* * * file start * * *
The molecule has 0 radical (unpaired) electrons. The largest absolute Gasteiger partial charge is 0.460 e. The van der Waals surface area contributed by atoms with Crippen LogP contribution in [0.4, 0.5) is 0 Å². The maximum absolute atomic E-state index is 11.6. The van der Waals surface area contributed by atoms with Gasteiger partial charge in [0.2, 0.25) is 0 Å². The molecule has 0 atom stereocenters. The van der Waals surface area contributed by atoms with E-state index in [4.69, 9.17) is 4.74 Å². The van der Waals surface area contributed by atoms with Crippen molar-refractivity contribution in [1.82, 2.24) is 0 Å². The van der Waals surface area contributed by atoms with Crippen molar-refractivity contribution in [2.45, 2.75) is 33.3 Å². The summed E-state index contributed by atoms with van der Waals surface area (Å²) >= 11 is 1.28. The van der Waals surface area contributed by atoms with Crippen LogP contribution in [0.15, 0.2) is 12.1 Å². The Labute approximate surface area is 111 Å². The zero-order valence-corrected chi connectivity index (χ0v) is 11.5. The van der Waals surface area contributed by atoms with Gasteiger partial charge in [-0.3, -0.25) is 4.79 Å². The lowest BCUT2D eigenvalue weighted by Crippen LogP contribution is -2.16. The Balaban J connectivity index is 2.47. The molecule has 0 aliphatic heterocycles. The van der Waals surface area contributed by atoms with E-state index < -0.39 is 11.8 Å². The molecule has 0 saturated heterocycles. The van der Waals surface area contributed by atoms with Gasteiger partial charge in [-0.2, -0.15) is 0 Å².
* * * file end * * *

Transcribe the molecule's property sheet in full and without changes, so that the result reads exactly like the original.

The molecule has 0 radical (unpaired) electrons. The largest absolute Gasteiger partial charge is 0.460 e. The van der Waals surface area contributed by atoms with Crippen LogP contribution in [0.4, 0.5) is 0 Å². The maximum absolute atomic E-state index is 11.6. The van der Waals surface area contributed by atoms with Gasteiger partial charge in [0.2, 0.25) is 0 Å². The molecule has 0 atom stereocenters. The van der Waals surface area contributed by atoms with E-state index in [4.69, 9.17) is 4.74 Å². The van der Waals surface area contributed by atoms with Crippen molar-refractivity contribution in [1.82, 2.24) is 0 Å². The van der Waals surface area contributed by atoms with Crippen molar-refractivity contribution in [2.45, 2.75) is 33.3 Å². The summed E-state index contributed by atoms with van der Waals surface area (Å²) >= 11 is 1.28. The van der Waals surface area contributed by atoms with Crippen LogP contribution in [0.15, 0.2) is 12.1 Å². The Labute approximate surface area is 111 Å². The zero-order valence-corrected chi connectivity index (χ0v) is 11.5. The van der Waals surface area contributed by atoms with Gasteiger partial charge in [-0.3, -0.25) is 4.79 Å². The lowest BCUT2D eigenvalue weighted by Crippen LogP contribution is -2.16. The Balaban J connectivity index is 2.47. The molecule has 0 aliphatic heterocycles. The van der Waals surface area contributed by atoms with E-state index < -0.39 is 11.8 Å². The molecule has 0 saturated heterocycles. The van der Waals surface area contributed by atoms with Gasteiger partial charge in [-0.2, -0.15) is 0 Å².